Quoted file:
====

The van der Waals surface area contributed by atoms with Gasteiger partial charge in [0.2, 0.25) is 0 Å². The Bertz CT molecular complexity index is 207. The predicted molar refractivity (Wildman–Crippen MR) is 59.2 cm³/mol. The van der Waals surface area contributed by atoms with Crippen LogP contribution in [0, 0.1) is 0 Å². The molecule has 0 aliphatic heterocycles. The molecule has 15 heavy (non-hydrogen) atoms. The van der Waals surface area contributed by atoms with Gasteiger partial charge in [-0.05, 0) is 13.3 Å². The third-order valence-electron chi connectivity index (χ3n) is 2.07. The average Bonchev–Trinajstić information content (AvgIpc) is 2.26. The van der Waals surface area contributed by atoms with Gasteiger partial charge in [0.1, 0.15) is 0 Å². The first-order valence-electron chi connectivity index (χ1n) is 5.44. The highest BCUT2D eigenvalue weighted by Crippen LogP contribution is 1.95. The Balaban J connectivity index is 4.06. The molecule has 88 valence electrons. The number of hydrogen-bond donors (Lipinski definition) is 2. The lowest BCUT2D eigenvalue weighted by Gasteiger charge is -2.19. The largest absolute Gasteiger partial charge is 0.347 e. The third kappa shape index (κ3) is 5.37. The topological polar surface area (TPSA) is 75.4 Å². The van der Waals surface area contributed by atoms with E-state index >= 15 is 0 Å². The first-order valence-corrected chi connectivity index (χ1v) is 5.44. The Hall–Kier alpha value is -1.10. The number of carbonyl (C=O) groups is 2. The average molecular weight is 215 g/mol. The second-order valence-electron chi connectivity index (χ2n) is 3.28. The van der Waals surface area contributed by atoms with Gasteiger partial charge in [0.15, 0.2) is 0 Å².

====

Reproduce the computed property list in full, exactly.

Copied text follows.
The van der Waals surface area contributed by atoms with Gasteiger partial charge in [0.2, 0.25) is 0 Å². The Bertz CT molecular complexity index is 207. The predicted molar refractivity (Wildman–Crippen MR) is 59.2 cm³/mol. The van der Waals surface area contributed by atoms with Crippen LogP contribution in [0, 0.1) is 0 Å². The molecule has 0 aliphatic heterocycles. The molecule has 15 heavy (non-hydrogen) atoms. The van der Waals surface area contributed by atoms with Gasteiger partial charge in [-0.05, 0) is 13.3 Å². The third-order valence-electron chi connectivity index (χ3n) is 2.07. The average Bonchev–Trinajstić information content (AvgIpc) is 2.26. The van der Waals surface area contributed by atoms with Gasteiger partial charge in [0.1, 0.15) is 0 Å². The first-order valence-electron chi connectivity index (χ1n) is 5.44. The highest BCUT2D eigenvalue weighted by Crippen LogP contribution is 1.95. The Balaban J connectivity index is 4.06. The molecule has 88 valence electrons. The number of hydrogen-bond donors (Lipinski definition) is 2. The lowest BCUT2D eigenvalue weighted by Gasteiger charge is -2.19. The largest absolute Gasteiger partial charge is 0.347 e. The third kappa shape index (κ3) is 5.37. The topological polar surface area (TPSA) is 75.4 Å². The van der Waals surface area contributed by atoms with E-state index >= 15 is 0 Å². The first-order valence-corrected chi connectivity index (χ1v) is 5.44. The Hall–Kier alpha value is -1.10. The number of carbonyl (C=O) groups is 2. The average molecular weight is 215 g/mol. The second-order valence-electron chi connectivity index (χ2n) is 3.28. The van der Waals surface area contributed by atoms with Gasteiger partial charge in [0.15, 0.2) is 0 Å².